Savannah Community To Observe Holocaust Remembrance Day

Shoah is the Hebrew word for catastrophe. It is the term used to describe the catastrophic destruction of 6 million European Jews between 1938 and 1945. Each year, Yom HaShoah is the day set aside to remember those who suffered, those who fought, those who perished and those who survived.

Savannah’s observance of Yom HaShoah will take place Thursday, April 16th at the JEA. This year’s keynote speaker will be Dr. Bernd Wollschlaeger whose book, “A German Life: Against All Odds Change is Possible”, describes his struggle growing up in Germany in the shadow of his father, a highly-decorated WWII tank commander and Nazi officer. Dr. Wollschlaeger was fourteen when he discovered his father’s role as a Nazi in World War II. From that moment he began his journey to learn more about the Jewish people and reach beyond the hatred around him. He was assisted by a former Jesuit priest and many Holocaust survivors. He eventually converted to Judaism, immigrated to Israel and served in the Israel Defense Forces as a Medical Officer. His story is truly remarkable and provides another view of the far reaching impact of the Holocaust.

The Remembrance Day observance will begin at 9 am when the names of those who perished in the Holocaust are read and their memories honored. For ten straight hours, volunteers will read in 15 minute shifts until the evening program begins at 7 pm. The Holocaust remembrance also will feature artwork by Savannah area school children from middle school to high school who submitted works for competition in the annual Yom HaShoah Art and Writing contest. Art and Writing contest winners will be recognized during the evening program.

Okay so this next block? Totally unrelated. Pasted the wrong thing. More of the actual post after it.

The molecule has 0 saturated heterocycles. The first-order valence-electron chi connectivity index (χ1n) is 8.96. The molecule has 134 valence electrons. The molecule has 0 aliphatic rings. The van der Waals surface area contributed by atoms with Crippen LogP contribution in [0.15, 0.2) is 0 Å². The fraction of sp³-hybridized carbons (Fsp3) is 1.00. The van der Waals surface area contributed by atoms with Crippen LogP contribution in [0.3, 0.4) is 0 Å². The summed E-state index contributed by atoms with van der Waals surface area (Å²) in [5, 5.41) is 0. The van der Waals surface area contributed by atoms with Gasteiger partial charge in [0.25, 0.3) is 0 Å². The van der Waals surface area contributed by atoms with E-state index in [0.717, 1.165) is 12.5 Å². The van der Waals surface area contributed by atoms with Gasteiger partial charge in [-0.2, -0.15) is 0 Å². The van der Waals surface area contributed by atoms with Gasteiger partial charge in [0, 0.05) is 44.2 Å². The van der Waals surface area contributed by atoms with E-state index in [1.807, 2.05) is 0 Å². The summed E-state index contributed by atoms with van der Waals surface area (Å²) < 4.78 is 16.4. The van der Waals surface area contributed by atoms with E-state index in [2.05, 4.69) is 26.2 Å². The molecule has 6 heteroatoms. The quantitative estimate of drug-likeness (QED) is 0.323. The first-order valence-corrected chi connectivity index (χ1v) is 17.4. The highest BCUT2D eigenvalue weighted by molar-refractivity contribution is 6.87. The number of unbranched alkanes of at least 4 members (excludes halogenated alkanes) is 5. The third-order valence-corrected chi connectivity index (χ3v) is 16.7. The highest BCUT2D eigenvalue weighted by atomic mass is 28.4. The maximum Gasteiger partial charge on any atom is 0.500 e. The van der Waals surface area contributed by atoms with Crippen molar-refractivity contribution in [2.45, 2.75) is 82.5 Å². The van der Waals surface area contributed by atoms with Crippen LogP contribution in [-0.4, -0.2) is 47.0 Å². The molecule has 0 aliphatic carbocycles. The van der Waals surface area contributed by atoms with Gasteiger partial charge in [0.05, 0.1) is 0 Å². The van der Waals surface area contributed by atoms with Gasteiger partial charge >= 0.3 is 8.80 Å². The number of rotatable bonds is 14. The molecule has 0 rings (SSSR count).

The Yom HaShoah Ceremony will begin at 7 pm and will include Dr. Bernd Wollschlaeger’s keynote presentation, readings, a children’s processional, recognition of local Holocaust survivors, lighting of memorial candles and benedictions from the Rabbis of Savannah’s Jewish congregations.

The Yom HaShoah ceremony is free and open to the public. People from all faiths and walks of life are invited to attend.

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